Ted Cruz defended his lack of executive experience this weekend saying that he is not a “community organizer.” The Texas senator explained that unlike Barack Obama, who also ran for president after one term in the Senate, he had accomplished more before becoming a legislator. Cruz pointed to his period as solicitor general of Texas—an answer that was itself a display of the debating talents his supporters say qualify him to be president. Cruz wasn’t answering the question as much as redefining the criteria. A lack of executive experience cannot be overcome by simply not having the attributes of the last president who also lacked it.
On the strict comparison, Cruz has more leadership experience than Obama had at the beginning of his presidential campaign. Over five and a half years as solicitor general, Cruz led a large agency with hundreds of lawyers. Obama never ran an equally complex organization.
But that’s not the operative issue when executive experience is the question. The practical question is whether he has the kind of skills the Republican governors he’s competing against use every day and which most closely approximate the ones a president needs.
The reason this matters is that previous competency gives us some indication about whether a politician can back up the promises he makes with results. That was the critique George W. Bush leveled against John McCain in the 2000 race. The Arizona senator called himself a “reformer” and Bush retorted that as Texas governor he was a “reformer with results.” The distinction matters particularly when you promise an agenda as sweeping as Cruz does.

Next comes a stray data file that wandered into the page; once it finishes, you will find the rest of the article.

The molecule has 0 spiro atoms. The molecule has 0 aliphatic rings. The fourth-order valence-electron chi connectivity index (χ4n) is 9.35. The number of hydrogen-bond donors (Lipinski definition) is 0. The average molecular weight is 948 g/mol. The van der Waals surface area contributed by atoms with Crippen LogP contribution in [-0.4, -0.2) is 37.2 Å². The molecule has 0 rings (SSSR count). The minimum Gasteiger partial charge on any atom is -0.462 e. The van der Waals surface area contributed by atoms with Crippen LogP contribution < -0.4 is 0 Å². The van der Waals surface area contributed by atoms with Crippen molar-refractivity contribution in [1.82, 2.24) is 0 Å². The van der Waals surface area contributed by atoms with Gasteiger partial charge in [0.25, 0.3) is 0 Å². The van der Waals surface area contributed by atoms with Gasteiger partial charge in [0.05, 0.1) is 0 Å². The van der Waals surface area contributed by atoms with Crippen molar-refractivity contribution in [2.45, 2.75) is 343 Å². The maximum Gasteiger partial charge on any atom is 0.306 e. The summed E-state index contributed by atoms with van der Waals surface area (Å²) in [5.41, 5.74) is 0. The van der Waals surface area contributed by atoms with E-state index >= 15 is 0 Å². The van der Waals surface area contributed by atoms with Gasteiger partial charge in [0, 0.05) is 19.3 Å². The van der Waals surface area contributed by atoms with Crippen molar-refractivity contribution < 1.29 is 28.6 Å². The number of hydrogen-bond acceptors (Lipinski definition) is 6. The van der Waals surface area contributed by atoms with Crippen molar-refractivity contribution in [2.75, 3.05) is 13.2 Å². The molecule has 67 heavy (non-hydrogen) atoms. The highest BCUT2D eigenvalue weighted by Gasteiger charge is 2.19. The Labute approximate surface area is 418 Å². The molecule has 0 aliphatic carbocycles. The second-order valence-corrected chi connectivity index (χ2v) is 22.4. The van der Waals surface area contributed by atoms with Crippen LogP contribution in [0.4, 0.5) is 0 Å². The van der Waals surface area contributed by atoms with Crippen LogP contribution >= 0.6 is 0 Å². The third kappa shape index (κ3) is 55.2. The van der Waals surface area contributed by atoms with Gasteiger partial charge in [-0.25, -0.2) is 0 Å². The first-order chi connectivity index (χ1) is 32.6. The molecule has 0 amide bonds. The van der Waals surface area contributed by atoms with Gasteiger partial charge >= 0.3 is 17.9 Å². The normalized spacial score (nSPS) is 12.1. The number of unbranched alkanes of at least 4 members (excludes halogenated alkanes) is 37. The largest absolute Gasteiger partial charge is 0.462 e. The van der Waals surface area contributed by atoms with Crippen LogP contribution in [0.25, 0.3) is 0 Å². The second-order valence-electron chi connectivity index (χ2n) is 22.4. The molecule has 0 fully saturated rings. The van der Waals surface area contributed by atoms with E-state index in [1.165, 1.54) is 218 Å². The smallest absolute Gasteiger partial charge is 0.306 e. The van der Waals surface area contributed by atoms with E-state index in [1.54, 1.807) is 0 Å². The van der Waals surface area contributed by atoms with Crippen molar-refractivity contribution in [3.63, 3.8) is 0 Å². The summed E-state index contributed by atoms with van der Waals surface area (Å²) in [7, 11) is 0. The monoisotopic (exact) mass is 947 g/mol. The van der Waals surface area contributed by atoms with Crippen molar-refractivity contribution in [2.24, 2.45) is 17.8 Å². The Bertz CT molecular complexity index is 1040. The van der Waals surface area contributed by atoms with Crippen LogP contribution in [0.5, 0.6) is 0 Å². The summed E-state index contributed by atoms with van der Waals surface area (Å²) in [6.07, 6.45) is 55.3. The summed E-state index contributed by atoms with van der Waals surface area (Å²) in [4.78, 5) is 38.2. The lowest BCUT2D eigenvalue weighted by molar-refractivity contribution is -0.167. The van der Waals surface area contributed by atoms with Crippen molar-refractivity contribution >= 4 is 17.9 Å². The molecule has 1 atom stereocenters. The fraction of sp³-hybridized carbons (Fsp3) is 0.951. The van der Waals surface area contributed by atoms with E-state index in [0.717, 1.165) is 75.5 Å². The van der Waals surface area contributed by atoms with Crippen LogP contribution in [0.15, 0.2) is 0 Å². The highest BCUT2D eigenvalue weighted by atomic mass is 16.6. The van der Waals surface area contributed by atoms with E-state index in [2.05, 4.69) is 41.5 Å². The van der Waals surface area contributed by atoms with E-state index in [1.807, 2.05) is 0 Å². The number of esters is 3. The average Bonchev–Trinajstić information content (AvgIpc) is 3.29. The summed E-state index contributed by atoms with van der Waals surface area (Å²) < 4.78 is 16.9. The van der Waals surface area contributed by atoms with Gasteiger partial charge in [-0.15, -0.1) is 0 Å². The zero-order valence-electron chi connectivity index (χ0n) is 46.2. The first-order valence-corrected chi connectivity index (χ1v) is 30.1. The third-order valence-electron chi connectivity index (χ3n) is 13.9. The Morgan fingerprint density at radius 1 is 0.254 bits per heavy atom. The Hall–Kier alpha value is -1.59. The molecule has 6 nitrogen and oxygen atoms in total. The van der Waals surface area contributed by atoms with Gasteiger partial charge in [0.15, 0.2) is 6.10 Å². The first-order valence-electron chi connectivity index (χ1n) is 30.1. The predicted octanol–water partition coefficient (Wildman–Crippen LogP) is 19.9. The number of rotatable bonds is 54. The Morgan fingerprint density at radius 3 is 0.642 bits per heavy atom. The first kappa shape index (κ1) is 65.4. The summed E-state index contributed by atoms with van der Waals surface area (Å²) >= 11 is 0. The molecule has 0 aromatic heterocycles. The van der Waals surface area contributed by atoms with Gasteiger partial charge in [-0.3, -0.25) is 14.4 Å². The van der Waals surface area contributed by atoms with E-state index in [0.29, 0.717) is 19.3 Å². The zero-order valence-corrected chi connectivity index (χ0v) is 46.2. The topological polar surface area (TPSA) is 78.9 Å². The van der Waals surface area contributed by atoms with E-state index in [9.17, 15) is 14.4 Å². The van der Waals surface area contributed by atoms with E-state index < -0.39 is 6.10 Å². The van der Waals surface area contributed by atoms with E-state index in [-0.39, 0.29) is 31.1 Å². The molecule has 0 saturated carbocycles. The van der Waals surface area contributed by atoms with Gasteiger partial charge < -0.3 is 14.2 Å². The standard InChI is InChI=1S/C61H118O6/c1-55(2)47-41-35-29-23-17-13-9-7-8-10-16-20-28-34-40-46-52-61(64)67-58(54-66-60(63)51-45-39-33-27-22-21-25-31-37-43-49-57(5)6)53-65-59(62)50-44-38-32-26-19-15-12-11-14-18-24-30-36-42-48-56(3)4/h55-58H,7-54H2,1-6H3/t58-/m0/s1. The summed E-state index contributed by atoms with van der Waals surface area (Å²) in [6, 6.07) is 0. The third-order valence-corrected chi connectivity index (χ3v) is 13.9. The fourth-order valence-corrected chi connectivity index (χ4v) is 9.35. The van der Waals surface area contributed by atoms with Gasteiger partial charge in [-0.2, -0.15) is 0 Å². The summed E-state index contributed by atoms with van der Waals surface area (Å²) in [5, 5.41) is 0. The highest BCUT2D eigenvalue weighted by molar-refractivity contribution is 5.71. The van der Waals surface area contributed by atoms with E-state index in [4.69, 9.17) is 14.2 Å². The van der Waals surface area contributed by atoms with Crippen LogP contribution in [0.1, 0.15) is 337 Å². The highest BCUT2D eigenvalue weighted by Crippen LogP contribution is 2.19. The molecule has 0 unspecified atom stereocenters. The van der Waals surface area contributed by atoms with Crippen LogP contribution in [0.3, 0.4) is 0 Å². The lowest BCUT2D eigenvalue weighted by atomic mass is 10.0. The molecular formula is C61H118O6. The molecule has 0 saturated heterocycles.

The skills governors need include the ability to read the political landscape, pick priorities, build consensus among friends and foes, and convey their will to others.
Cruz has no problem with setting priorities. He knows what he wants to do. What he hasn’t demonstrated is any significant achievement as a political leader that compares with his opponents. John Podhoretz put it bluntly in the New York Post: “Ted Cruz’s challenge: The other guys have done things.”
A key requirement for a president is building relationships and mobilizing the bureaucracy. In these two areas Cruz has shown the opposite of proficiency. His Senate colleagues would agree that he’s no community organizer. He is known more for the disorder he creates in his community. In fact, that’s what he’s running on: his stalwart opposition to the temporizing and capitulating GOP lawmakers in Washington. In the Senate, he has created more enemies than friends. This thrills his supporters, but it is not a recipe for governing. Cruz is good at winning a debate, but those talents haven’t translated to winning over the minds of his colleagues who didn’t already agree with him before he started. Their chief complaint is that while he may have focus, he is incapable of striving for anything besides symbolic goals. Governors can’t afford to do that kind of thing. In the same way that a governorship or presidency isn’t the same as a boardroom, it’s also not the same as a courtroom.
Never mind, say Cruz’s supporters: He’ll have the support of the grassroots who will put pressure on lawmakers to do the right thing. Cruz has a strong relationship with the party’s base and he used it effectively to win his Senate seat. He overcame the establishment candidate in Texas with aplomb. His supporters will tell near-magical stories about his ability to raise the fortunes of politicians of whom he gives his support. But Obama also argued that voters could learn something about his executive talents from his electoral successes, so this would be a strange argument for Cruz to champion. Also as Obama proved once in office, there are limits to the power of stirring the grassroots to achieve executive rather than political goals. Plus, the idea that a candidate skilled at focusing grassroots passion could change the entire shape of government is an argument for community organizing. Cruz may be good at it, but he says he’s not.